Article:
Bear with me, I’m about to try to get you to read a nonfiction book about a species of fish.
One of my best reading years as an adult occurred a few years back when I was tearing through a lot of non-fiction food books. So when one of the contributors to the site Serious Eats mentioned that “Cod” had a permanent place on his kitchen bookshelf, I made a mental note to pick it up the next time I went to the library. Well, I did and I now see why Cod earned a place in that guy’s library. It’s a detailed but absorbing walk through of how Atlantic cod shaped several eras of human history and how, in return, we have probably done irreparable damage to a species of fish that was designed to withstand practically anything.
Kurlansky begins in 1997 which is present day for him. Newfoundland, where the book opens, is in the middle of a ban on fishing cod due depleted stock. Touching on how the current generation of fishermen are dealing with the loss of their main catch, Kurlansky quickly jumps back 1,000 years to take the reader through how extraordinary and extraordinarily plentiful cod was throughout history. Not to go all fan girl about a fish but it’s a fish that can eat almost anything, survive and spawn at multiple temperatures and replenish itself at an outstanding rate. A rare but impressive combination of traits for a fish. Human’s discovery of cod and how it can be dried into saltfish or baccalo is what powered long distance exploration to America and other parts of the world. It enriched colonial and post-revolutionary America and played a pivotal part of helping the slave trade stay viable in the Caribbean and South as long as it did.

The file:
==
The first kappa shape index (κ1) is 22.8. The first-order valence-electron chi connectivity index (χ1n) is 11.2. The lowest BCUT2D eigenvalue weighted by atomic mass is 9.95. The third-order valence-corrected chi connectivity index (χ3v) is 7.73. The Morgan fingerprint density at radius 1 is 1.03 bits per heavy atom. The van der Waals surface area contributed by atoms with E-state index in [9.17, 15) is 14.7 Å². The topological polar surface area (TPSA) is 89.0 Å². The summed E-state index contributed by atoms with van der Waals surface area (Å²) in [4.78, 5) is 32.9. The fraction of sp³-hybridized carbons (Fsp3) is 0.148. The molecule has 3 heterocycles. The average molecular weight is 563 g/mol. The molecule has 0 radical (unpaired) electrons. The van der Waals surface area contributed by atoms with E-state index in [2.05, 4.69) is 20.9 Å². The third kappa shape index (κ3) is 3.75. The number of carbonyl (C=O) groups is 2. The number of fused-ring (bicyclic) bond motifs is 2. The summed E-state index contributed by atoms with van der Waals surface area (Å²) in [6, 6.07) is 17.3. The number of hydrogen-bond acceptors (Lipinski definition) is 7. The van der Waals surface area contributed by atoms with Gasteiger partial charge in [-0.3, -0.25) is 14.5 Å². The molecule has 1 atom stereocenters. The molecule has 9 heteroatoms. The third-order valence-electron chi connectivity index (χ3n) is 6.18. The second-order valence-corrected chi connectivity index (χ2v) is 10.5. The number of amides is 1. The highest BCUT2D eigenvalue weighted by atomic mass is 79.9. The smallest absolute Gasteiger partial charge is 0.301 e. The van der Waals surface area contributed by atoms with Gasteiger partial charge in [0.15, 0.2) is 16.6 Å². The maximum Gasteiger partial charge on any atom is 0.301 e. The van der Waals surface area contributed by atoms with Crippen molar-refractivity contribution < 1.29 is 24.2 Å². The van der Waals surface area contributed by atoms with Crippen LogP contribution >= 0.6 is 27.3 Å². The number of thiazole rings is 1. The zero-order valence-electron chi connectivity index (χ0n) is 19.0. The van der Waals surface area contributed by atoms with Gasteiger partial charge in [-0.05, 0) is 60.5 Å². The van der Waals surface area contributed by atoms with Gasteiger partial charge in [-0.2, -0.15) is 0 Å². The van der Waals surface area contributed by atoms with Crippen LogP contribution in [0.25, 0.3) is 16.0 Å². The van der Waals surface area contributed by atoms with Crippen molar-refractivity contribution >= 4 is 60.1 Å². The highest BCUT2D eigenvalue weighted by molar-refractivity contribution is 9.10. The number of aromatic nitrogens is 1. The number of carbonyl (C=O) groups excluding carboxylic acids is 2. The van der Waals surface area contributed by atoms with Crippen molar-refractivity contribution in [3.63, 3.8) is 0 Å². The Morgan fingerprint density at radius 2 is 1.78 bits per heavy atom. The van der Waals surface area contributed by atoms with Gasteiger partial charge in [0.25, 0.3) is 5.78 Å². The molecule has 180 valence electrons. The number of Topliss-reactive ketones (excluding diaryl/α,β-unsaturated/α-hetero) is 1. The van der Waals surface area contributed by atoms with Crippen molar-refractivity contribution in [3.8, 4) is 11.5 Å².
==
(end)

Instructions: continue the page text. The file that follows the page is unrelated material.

Now while all of this was interesting enough, what Kurlansky did best in this book was highlight how greed and capitalism (is using both words redundant?) pushed fishing countries into a technological arms race to see who could catch the most cod and therefore profit the most. This arms race led to three very polite wars between Britain and Iceland, President Truman making permanent changes to the concept of “international waters” and to decimation of New England Cod and the collapse of the Newfoundland fishing community.
Go read this book, fall in love with a fish and appreciate our current maritime environment before it changes even more.